The Pergamon Altar is a monumental construction built in the first half of the 2nd Century BC in the ancient Greek city of Pergamon.
The altar was built in memory of King Eumene II's victory over the Gauls and surrounding tribes. The reliefs that decorate the walls of the altar depict a ruthless battle between Gods and Giants. here, we see Athena holding the giant Alcyoneus by the hair as she sends a snake to bite the terrified giant. The giant's mother Gaia, Mother Earth herself, looks helpless on the other side of Athena, where above her the victory Goddess Nike is already paying tribute to the winner.
German archaeologists excavated the altar from 1878 and took everything they found to Germany, where the altar is today, in the Pergamon Museum in Berlin. Its characters might have been created in the same Pergamene workshop as the Laocoon Group. The altar is is referred to in the Bible as the 'Throne of Satan' (John Revelations chapter 2, v.13). Without knowing the original meaning and purpose of the altar Adolf Hitler's architect, Albert Speer, took direct inspiration from the Pergamon and adapted it to build Hitler's podium, the Zeppelintribüne, in the grounds of Nuremberg.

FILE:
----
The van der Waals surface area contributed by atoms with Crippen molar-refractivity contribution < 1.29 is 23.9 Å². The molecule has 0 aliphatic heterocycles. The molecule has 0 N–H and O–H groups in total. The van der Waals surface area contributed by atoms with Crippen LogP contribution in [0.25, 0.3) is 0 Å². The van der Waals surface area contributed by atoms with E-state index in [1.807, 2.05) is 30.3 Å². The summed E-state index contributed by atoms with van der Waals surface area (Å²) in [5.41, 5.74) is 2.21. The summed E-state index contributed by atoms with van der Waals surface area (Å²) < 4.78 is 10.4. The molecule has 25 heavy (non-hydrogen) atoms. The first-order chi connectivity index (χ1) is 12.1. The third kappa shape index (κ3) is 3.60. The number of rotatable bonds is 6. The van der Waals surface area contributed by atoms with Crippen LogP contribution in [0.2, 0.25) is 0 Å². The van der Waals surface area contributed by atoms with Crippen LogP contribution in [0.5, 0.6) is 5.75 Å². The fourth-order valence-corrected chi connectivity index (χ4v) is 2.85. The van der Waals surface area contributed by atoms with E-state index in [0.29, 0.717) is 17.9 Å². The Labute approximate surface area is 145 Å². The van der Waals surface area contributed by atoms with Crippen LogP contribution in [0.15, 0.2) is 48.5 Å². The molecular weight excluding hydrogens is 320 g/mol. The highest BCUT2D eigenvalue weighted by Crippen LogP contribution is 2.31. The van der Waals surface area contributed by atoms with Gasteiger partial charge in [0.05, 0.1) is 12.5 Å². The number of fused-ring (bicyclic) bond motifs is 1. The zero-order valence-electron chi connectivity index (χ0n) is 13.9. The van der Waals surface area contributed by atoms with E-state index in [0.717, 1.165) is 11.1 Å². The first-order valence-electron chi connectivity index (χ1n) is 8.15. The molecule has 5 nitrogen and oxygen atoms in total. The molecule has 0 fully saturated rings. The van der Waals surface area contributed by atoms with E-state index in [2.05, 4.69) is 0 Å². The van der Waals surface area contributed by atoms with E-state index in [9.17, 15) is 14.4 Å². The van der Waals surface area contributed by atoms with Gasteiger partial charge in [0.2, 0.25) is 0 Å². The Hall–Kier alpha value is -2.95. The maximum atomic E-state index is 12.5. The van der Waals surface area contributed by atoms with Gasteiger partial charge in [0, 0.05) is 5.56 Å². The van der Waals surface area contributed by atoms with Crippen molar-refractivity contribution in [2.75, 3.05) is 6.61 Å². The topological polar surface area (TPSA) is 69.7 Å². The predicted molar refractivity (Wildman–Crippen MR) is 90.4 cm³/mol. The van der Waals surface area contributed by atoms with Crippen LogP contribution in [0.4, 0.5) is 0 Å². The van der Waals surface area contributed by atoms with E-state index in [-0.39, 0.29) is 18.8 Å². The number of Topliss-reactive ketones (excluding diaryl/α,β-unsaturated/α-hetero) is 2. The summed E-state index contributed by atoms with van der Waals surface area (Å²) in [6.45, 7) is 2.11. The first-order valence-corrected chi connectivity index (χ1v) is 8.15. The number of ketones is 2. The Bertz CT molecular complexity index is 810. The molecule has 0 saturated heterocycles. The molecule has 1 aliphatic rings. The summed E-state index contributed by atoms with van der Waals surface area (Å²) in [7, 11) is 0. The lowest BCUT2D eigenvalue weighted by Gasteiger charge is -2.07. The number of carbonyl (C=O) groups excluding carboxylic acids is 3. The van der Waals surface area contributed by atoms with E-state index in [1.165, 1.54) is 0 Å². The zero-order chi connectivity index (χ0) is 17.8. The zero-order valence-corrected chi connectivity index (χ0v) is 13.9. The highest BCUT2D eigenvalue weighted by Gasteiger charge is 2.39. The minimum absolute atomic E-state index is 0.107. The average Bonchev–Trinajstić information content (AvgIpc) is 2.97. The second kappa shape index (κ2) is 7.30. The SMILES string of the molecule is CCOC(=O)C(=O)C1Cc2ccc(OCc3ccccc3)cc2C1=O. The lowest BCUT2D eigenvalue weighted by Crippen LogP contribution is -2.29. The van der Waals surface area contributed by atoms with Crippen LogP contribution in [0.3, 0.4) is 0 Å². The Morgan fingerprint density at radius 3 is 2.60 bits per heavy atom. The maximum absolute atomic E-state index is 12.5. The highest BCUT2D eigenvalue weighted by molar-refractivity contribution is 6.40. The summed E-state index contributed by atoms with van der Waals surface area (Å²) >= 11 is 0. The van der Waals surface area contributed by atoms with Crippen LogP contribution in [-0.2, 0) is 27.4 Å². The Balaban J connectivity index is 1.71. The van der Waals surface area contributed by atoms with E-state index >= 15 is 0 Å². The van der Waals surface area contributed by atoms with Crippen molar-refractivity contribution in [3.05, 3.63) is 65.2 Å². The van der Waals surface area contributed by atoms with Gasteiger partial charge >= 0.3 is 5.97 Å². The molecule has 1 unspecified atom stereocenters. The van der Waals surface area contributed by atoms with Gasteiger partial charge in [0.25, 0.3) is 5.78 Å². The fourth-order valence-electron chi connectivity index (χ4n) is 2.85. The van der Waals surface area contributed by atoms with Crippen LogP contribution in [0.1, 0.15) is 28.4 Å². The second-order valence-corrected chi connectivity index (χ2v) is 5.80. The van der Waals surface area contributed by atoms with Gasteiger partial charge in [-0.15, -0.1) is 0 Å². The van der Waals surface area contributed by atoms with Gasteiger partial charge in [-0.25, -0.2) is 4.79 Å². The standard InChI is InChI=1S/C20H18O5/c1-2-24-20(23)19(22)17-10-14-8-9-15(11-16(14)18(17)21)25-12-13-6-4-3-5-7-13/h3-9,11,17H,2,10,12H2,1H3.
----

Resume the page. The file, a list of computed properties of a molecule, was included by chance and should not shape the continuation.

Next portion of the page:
This 3D printable model was digitised in collaboration between Scan the World and The Statens Museum for Kunst. This plaster cast sculpture of The Pergamon Altar is part of the Statens Museum for Kunst's collection and was scanned in the museum. It has been shared with their permission. The original marble is housed in Pergamonmuseum. The model can be downloaded and 3D printed from Scan the World.